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Explaining Electrophilic Addition Reactions Between Unsymmetrical Alkenes and Sulphuric acid

This page guides you through the mechanism for the electrophilic addition of sulfuric acid to unsymmetrical alkenes like propene.

The Electrophilic Addition Reaction Between Propene and Sulphuric acid

Important! The reaction between propene and sulfuric acid has exactly the same mechanism as the one involving hydrogen bromide. It just looks more complicated because of the structure of sulfuric acid.

Make sure that you understand the mechanism for the reaction between propene and HBr before you read on.

It is also essential that you read about the reaction between ethene and sulfuric acid before you worry about the additional problem caused by an unsymmetrical alkene like propene.

The Structure of Sulphuric acid

Compare the structure of sulfuric acid with that of hydrogen bromide:

We are focussing on only one of the hydrogens in the sulfuric acid because the other one will be pointing away from the double bond in the alkene as the molecules approach each other.

In each case, the hydrogen is attached to a more electronegative element, and so carries a slight positive charge. That means that the hydrogen atoms will serve as electrophiles.

When the sulfuric acid reacts, the whole of the shaded part of the molecule remains as a complete unit. What happens to that unit is exactly the same as happens to the bromine in the reaction involving HBr.

The Mechanism

Remember that the active part of the double bond is the π bond which lies in an orbital above and below the plane of the rest of the molecule. The π bond is very vulnerable to attack.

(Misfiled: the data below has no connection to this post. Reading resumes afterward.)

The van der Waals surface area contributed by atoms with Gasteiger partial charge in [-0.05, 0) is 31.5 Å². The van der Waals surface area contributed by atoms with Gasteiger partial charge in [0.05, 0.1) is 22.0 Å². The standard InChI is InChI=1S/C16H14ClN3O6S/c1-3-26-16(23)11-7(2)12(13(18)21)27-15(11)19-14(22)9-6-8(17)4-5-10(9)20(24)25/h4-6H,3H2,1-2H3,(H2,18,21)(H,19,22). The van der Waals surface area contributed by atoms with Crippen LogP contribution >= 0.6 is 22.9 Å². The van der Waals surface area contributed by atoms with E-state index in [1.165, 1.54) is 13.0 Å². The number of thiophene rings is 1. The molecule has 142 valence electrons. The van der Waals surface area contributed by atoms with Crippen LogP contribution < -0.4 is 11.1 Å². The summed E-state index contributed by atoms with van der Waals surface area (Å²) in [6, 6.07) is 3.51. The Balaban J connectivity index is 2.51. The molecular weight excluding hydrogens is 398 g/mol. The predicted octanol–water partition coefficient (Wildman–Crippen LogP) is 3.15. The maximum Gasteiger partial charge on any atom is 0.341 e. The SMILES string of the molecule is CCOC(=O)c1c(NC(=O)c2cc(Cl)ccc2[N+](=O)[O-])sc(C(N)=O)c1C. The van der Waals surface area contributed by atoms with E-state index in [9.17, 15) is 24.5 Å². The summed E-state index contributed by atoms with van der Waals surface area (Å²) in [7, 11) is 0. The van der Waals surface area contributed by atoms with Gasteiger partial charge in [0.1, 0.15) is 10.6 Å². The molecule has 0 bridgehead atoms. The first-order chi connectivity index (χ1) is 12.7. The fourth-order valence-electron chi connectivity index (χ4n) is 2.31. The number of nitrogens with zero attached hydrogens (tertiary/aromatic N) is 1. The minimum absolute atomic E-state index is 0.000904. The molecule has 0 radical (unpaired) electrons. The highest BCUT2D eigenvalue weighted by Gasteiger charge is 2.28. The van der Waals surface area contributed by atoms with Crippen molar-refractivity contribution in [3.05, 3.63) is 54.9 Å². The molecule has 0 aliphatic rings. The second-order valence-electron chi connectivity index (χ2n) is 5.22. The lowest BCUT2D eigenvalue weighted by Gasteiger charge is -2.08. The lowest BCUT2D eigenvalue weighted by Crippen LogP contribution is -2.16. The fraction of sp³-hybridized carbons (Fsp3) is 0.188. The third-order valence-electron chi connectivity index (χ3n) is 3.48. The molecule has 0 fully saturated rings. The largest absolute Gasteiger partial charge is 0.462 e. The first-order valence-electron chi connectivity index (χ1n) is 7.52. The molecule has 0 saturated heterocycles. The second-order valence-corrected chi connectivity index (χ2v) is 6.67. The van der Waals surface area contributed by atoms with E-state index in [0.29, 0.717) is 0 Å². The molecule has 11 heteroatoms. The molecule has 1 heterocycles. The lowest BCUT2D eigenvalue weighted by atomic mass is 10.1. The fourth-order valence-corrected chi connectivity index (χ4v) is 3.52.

Note: If this isn't fairly obvious to you, you really ought to read the page introducing electrophilic addition before you go on.

The slightly positive hydrogen atom in the sulfuric acid acts as an electrophile, and is strongly attracted to the electrons in the π bond.

As the sulfuric acid approaches the π bond, the electrons in that bond are drawn down towards the slightly positive hydrogen atom. That repels the electrons in the hydrogen-oxygen bond down towards the oxygen.

The electron movements continue until a new bond is made between one of the carbon atoms and the hydrogen. The oxygen now has both electrons from the H-O bond, and so becomes negatively charged.

The problem is that there are two possible ways that the π bond electrons could move.

They could form a bond between the hydrogen and the left-hand carbon:

or they could form a bond with the right-hand one:

It's the second of these changes that happens more readily. In that case, a secondary carbocation is formed – and that's more energetically stable than the primary one formed in the first possibility.

Because the secondary ion is more energetically stable, it will form more easily and so the reaction needs less activation energy – and so happens faster.

Important! If you don't understand about the structure and stability of carbocations (previously known as carbonium ions) follow this link.

Once the ions have been formed, the lone pair on the negative oxygen is strongly attracted towards the positive carbon atom. It moves towards it and forms a bond.

That leaves you with the over-all mechanism: